We picked up our cameras and took some photos even though the skies were kind of gray. When we got over to Borg we noticed it was down to one train and the queue was full. I can’t imagine how long the wait must have been. While we were photographing it broke down, stopping before it got to the lift. Just as we were ready to give up, it started back up again—then stopped again. After a couple of stop and goes it finally made it over the lift.

We also took a couple of spins on Top Gun – The Jet Coaster. As I mentioned we had ridden this before, and as far as B&M inverteds go, I think this is one of the best. It had been so long since we were both on it that some of the elements caught us by surprise. It was refreshing to ride a B&M when we didn’t have the entire layout memorized. I like the fact that it has a batwing element instead of the all too common cobra roll. I don’t think this ride gets the credit it deserves.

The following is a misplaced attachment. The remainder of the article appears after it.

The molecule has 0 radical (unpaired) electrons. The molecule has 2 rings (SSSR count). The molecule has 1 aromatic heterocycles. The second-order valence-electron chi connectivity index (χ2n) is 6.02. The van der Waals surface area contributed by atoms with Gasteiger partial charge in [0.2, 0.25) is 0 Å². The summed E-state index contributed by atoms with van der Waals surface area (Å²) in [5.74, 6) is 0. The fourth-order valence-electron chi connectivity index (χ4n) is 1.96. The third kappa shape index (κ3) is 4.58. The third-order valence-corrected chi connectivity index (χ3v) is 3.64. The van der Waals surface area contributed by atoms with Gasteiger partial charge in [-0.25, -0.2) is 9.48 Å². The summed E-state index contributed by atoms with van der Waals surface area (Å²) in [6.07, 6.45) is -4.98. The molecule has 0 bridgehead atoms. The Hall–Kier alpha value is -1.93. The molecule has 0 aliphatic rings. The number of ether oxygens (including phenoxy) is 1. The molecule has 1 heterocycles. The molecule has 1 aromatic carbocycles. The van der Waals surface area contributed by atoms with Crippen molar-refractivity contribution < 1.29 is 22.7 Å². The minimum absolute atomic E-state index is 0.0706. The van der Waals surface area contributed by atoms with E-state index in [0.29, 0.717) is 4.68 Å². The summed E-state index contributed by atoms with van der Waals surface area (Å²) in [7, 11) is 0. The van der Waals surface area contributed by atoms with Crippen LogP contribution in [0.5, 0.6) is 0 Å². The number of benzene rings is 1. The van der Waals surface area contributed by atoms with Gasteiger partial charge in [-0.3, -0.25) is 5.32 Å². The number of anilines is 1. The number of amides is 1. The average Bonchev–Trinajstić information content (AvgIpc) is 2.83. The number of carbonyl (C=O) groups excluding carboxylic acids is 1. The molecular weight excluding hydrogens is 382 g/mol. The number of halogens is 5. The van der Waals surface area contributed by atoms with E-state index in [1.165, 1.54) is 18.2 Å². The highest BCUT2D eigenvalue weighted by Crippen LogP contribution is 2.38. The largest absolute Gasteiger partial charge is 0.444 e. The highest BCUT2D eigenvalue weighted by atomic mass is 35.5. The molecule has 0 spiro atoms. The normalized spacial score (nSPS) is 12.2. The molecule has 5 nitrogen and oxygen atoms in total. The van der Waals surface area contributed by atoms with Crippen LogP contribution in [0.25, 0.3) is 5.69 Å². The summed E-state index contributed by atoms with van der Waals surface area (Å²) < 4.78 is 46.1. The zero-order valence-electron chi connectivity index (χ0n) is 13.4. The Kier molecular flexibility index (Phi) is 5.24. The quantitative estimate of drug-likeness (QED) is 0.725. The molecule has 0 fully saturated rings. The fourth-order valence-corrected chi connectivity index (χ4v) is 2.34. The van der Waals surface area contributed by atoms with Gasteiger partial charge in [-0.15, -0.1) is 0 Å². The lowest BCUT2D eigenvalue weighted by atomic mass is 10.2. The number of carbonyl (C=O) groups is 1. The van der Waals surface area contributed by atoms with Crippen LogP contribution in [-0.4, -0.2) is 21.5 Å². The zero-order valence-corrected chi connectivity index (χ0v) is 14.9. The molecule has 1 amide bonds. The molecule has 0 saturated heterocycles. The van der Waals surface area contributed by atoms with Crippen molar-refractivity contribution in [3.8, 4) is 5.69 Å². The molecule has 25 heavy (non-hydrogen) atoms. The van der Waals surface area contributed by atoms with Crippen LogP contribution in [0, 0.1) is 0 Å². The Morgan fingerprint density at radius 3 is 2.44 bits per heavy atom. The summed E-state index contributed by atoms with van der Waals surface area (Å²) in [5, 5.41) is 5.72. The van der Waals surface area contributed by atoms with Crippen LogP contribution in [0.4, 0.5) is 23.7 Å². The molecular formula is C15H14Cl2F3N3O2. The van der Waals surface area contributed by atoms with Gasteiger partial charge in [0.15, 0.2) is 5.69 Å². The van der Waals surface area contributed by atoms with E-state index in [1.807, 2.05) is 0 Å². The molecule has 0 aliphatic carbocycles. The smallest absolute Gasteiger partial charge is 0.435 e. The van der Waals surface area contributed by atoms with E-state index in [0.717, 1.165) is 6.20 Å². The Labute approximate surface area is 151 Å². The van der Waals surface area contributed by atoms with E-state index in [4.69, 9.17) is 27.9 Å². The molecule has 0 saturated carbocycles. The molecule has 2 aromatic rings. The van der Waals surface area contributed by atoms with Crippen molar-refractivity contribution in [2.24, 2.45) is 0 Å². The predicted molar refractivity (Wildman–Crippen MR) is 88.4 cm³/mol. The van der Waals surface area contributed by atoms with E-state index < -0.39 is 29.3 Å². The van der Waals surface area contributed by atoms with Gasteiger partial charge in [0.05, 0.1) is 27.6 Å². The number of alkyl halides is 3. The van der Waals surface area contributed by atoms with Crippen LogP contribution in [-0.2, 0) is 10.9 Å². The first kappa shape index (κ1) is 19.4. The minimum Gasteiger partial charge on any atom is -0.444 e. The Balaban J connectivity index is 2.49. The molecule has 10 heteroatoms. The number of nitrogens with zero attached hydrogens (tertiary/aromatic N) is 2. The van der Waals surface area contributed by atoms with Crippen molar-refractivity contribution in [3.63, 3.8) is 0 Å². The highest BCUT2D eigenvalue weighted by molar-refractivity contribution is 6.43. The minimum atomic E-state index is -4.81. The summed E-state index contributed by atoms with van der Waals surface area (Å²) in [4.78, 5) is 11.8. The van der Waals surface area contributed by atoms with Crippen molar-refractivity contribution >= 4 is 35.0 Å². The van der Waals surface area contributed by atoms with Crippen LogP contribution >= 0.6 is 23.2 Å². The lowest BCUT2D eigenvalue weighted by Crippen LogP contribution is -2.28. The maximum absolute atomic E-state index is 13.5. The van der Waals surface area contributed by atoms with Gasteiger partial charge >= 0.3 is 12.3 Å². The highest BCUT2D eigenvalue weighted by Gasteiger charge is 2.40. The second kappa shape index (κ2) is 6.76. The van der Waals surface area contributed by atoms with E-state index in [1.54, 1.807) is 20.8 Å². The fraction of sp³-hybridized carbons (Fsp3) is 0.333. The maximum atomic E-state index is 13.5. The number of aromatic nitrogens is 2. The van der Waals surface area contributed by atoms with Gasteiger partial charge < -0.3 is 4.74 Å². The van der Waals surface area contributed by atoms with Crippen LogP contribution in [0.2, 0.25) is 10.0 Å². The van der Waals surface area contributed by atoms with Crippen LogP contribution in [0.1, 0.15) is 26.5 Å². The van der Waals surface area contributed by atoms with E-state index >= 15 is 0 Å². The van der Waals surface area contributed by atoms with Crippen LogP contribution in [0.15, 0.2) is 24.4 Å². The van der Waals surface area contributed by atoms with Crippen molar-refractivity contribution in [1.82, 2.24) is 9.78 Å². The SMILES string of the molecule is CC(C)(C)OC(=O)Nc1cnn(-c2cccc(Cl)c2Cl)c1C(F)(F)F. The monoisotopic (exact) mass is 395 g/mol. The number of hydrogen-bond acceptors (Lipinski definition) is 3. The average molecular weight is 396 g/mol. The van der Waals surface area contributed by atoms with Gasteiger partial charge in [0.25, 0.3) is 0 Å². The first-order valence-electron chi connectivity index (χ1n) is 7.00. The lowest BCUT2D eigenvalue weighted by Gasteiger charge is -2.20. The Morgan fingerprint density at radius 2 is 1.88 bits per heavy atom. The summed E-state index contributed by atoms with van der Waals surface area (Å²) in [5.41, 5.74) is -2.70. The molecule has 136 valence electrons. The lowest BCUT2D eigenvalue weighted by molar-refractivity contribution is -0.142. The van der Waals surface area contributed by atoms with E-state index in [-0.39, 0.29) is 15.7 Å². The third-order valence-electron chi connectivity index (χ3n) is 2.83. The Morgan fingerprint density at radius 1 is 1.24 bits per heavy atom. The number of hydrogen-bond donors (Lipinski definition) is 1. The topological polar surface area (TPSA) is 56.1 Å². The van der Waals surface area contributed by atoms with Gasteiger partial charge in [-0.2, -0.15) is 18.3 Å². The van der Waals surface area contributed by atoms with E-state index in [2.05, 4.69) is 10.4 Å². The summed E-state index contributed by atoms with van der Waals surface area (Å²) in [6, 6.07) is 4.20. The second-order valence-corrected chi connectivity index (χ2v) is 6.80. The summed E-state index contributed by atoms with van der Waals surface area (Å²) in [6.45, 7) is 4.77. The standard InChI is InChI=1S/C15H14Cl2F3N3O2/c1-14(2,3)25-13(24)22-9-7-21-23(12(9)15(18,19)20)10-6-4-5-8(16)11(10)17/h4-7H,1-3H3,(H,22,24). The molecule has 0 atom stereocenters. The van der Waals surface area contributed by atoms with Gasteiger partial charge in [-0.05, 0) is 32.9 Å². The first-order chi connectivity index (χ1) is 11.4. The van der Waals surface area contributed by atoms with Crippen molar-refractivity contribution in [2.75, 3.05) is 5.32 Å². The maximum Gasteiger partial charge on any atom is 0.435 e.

We also took a spin on Thunder Road, and to our surprise it was racing. They were running just one train per track, and we waited in the station for about ten trains before we were able to ride. The ride was nice and smooth, but for some reason it is my least favorite of the Paramount racing coasters. Like Hurler it also had retracting seatbelts that killed any airtime.

Souvenirs were kind of weak. I don’t think Tim found any good magnets, and I bought a Borg shot glass and a Borg mug. We were staying in Gatlingburg that evening so we had long drive ahead of us through the mountains, we decided not to stay too late.

We had a nice time at Carowinds. The park wasn’t overly crowded and the ride attendants were pleasant. With the exception of Top Gun, none of the coasters here are that big of a draw. It will probably take a couple of more coasters before we make the effort to get back here again.

Photos.

Next stop Dollywood.

*** Edited 7/20/2004 1:48:08 PM UTC by Jeffrey Seifert***